At 6-foot-2 and 215 pounds, Latimer gives the Giants a big wideout with physical traits. He is just 25 and the team is back in the business of accumulating football players and Latimer has the versatility and toughness the team has been lacking the past few years.

At the Giants’ organized team activities (OTAs), Latimer had been lining up with the “ones” in place of Beckham, who was still rehabbing from the fractured ankle he suffered last October.

Latimer has opened some eyes to say the least. He looks more like a second round pick these than the washout the Broncos got the past few seasons.

Roger Lewis Jr.

While the Giants know they have in some of their other receivers, they still know very little about Lewis, who will be entering his third NFL season.

With the team needing Lewis to step up with all the injuries last season, he caught exactly half of his 72 targets for 416 yard and two touchdowns over 15 games.

Lewis is considered one team’s deep threats and with the Giants looking to get the vertical passing game back on track under Shurmur, Lewis could prove to be a valuable field-stretcher. Then again, he could be displaced by a more reliable, disciplined player who can add value on special teams as well.

Kalif Raymond

Speaking of special teams, Raymond was the Giants’ top kick and punt returner last season and may lock up a roster spot based on those skills. As a receiver, the 5-foot-9, 160-pound Holy Cross product had just one reception for 12 yards. He also will be reunited with Tolbert. In Denver in 2016, Raymond was lightly used in the offense and only returned a few kicks and punts.

With the Giants, Raymond may be asked to do more than play on specials. If so, it’s hard to see him getting many reps with all of the competition for touches. It is unknown how this minute player will fit in, if he does at all. If he gets ousted for the returner job, he’ll be cut for sure.

Travis Rudolph

Rudolph was signed as a undrafted free agent out of Florida State last season, had a good camp and began the season on the team’s practice squad. He was promoted to the roster in early October and played in seven games, leading the team in targets in their Week 11 win over Kansas City.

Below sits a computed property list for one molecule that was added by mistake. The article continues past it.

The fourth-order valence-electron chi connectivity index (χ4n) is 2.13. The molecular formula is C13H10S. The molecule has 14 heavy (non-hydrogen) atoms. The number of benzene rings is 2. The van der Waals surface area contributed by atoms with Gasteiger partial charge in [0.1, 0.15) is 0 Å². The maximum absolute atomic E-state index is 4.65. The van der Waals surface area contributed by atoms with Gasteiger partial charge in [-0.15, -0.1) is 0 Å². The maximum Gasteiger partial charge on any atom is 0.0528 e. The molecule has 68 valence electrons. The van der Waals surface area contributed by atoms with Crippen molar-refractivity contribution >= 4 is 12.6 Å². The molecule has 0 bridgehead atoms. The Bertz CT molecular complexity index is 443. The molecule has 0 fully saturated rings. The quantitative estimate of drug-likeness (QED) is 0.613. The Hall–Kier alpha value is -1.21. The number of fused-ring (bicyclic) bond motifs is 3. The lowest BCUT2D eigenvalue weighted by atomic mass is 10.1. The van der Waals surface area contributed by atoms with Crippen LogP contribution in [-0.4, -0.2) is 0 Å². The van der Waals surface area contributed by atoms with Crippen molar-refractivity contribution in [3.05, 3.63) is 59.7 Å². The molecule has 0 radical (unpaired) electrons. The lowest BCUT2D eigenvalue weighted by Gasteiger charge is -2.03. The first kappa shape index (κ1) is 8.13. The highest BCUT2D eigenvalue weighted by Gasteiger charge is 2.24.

Rudolph, 6-foot and 190 pounds, was mentioned this spring by Shurmur for doing “a good job” and his name has been bandied about as a possible for the team’s third wide receiver spot. That could well be, but he’ll have to continue to earn it. The competition is staunch and there are a lot of new faces in camp looking for work.

Others in the mix

The names are not household ones: Amba Etta-Tawo, Hunter Sharp, Marquis Bundy, Russell Shepard, Jawill Davis and Alonso Russell. If anyone can tell you at this moment which, if any, of these players can crack the Giants’ 53-man roster, I implore them to step forward.

Some of them have shown flashes at OTAs and mini-camp, but we’ll have to wait until the bullets fly at training camp and in preseason to see who is worth their salt.

Going into camp, Etta-Tawo, Bundy and Sharp are holdovers from last season’s practice squad, but that does not give them a distinct advantage since there is a new regime in place. The others were all signed as free agents this year.

Etta-Tawo is 6-foot-1 and 205 pounds, and Bundy is 6-foot-4. The Giants in the “get bigger” mode and want all of their players to be more physical and well-rounded. It looks to me like whoever shines on special teams this summer will boost their stock significantly.